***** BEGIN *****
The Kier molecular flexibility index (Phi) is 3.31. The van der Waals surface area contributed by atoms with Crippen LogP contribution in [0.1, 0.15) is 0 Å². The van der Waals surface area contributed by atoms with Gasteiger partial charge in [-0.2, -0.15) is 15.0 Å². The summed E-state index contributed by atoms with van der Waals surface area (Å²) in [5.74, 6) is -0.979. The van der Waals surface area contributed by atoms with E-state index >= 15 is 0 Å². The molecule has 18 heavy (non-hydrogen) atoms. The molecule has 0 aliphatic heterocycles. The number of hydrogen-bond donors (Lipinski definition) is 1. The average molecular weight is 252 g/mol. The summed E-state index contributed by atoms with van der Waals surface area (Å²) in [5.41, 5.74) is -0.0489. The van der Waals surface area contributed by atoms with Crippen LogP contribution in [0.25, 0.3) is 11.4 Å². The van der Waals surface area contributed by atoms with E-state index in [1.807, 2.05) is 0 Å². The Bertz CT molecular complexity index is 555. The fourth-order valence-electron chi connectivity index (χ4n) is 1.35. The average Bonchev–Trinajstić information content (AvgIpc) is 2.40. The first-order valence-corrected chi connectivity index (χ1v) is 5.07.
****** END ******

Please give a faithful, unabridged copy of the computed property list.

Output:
The Kier molecular flexibility index (Phi) is 3.31. The van der Waals surface area contributed by atoms with Crippen LogP contribution in [0.1, 0.15) is 0 Å². The van der Waals surface area contributed by atoms with Gasteiger partial charge in [-0.2, -0.15) is 15.0 Å². The summed E-state index contributed by atoms with van der Waals surface area (Å²) in [5.74, 6) is -0.979. The van der Waals surface area contributed by atoms with E-state index >= 15 is 0 Å². The molecule has 18 heavy (non-hydrogen) atoms. The molecule has 0 aliphatic heterocycles. The number of hydrogen-bond donors (Lipinski definition) is 1. The average molecular weight is 252 g/mol. The summed E-state index contributed by atoms with van der Waals surface area (Å²) in [5.41, 5.74) is -0.0489. The van der Waals surface area contributed by atoms with Crippen LogP contribution in [0.25, 0.3) is 11.4 Å². The van der Waals surface area contributed by atoms with E-state index in [1.807, 2.05) is 0 Å². The Bertz CT molecular complexity index is 555. The fourth-order valence-electron chi connectivity index (χ4n) is 1.35. The average Bonchev–Trinajstić information content (AvgIpc) is 2.40. The first-order valence-corrected chi connectivity index (χ1v) is 5.07.